PDC is committed to economic growth and sustainability in our region, with particular interest in green technology for projects and buildings. PDC integrates business, economic and physical development to create jobs and investment that provide a full range of employment opportunities and economic benefits to all residents in the region.
As the city's economic development agency, PDC helps existing and new businesses navigate a wide variety of public and non-profit resources; assists businesses in evaluating Portland as a viable and effective location where a company can thrive; and connects business owners with financial and technical resources that can give companies a competitive edge. PDC programs and assistance include location and site selection; incentives; financial services; retention, expansion and recruitment services; development assistance; regional partnerships; workforce connections; and industry cluster support.Economic Development Strategy
The strategy represents the city’s renewed commitment to economic development and job creation, and lays out the city’s priorities clearly. A five-year plan for promoting job creation and economic growth, the Strategy focus on enhancing the competitiveness of businesses in four traded sector industry clusters: clean tech and sustainable industries, activewear, advanced manufacturing, and software. A cluster strategy is especially critical for a market like Portland, where limited resources require selective investments in the concentrated groups of firms that demonstrate the most promise of growth.PDC Software Cluster Focus
|Total Regional Employment (2006)||16,612|
| Average Annual Wages|| $80,000|
|Employment Growth (2001-06) ||-11.8%|
| Portland Share of Regional Employment (2006) ||31%|
Even in times of economic uncertainty, software remains a significant component of the global economy. The drive for greater efficiency and the increasing globalization of business markets spurs much spending as companies invest in the hardware and software infrastructure that enables them to operate in increasingly competitive markets.
The Portland region is home to the Silicon Forest of the high tech industry. The region has a significant amount of silicon chip manufacturing capacity and is now seeing a rise in the software development component of the high tech sector. Niches within the software industry that are especially strong in Portland include:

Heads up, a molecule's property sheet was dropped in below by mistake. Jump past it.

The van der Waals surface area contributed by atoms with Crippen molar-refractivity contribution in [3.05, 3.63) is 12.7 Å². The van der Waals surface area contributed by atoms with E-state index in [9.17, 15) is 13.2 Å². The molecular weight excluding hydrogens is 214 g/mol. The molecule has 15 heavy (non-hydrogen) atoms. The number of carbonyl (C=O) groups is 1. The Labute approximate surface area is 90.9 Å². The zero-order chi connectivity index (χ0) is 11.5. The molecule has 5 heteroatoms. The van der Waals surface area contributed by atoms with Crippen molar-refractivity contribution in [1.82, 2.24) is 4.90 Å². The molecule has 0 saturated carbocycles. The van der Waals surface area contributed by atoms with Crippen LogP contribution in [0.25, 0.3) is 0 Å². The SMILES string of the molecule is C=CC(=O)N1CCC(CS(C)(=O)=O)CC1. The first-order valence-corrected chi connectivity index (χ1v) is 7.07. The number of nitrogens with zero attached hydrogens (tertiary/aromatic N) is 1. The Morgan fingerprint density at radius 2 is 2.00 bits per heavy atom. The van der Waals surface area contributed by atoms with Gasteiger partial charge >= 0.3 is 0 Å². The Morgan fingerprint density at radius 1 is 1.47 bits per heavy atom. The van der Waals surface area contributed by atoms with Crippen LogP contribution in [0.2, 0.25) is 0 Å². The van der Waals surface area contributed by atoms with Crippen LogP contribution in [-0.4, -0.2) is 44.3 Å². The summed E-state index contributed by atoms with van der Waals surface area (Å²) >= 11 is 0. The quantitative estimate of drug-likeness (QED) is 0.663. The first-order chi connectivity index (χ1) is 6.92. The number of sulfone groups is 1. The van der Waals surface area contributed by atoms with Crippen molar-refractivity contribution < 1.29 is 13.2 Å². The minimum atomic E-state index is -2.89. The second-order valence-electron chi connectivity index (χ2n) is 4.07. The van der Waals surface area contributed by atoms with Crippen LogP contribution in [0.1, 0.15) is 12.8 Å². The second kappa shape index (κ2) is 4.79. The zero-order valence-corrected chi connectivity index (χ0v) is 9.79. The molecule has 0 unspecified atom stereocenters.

GIS/mapping software, open source, identity, medical informatics, and wiki technology, Open Source development, Financial Services, Social Networking, Wifi/WiMAX-related applications, Mobile Applications, OpenID, Business Intelligence and CleanTech Software/IT
In 2005, Oregon’s software industry generated $3.2 billion in aggregate wages, produced more than 51,000 jobs, generated more than $833 million in state and local tax revenue and provided $9.20 billion in aggregate economic impact.
60 of every 1,000 private sector workers in Oregon are employed by high tech firms.
Oregon’s average high tech wage is $75,616,1 101% higher than average private sector wages.
Oregon ranks 16th in the nation for R&D spending per capita and 16th in venture capital investments.Software Cluster Initiatives with PDC support
CEO round table initiative:
The PDC and the Software Association of Oregon (SAO) are collaborating on a series of software industry round tables to help guide the development of this important industry cluster. We invite software leaders to share their business perspective on the following:
Smart Grid initiative:
- What are Portland’s strengths?
- What are Portland’s challenges?
- How is the current business climate?
- What is the environment for emerging businesses?
- What is missing?
- What segments do you see in the market regarding software in Portland?
How to implement technology to provide optimal usage of the electrical grid. Is there a viable business model that will emerge from this brainstorming that could reside in Portland?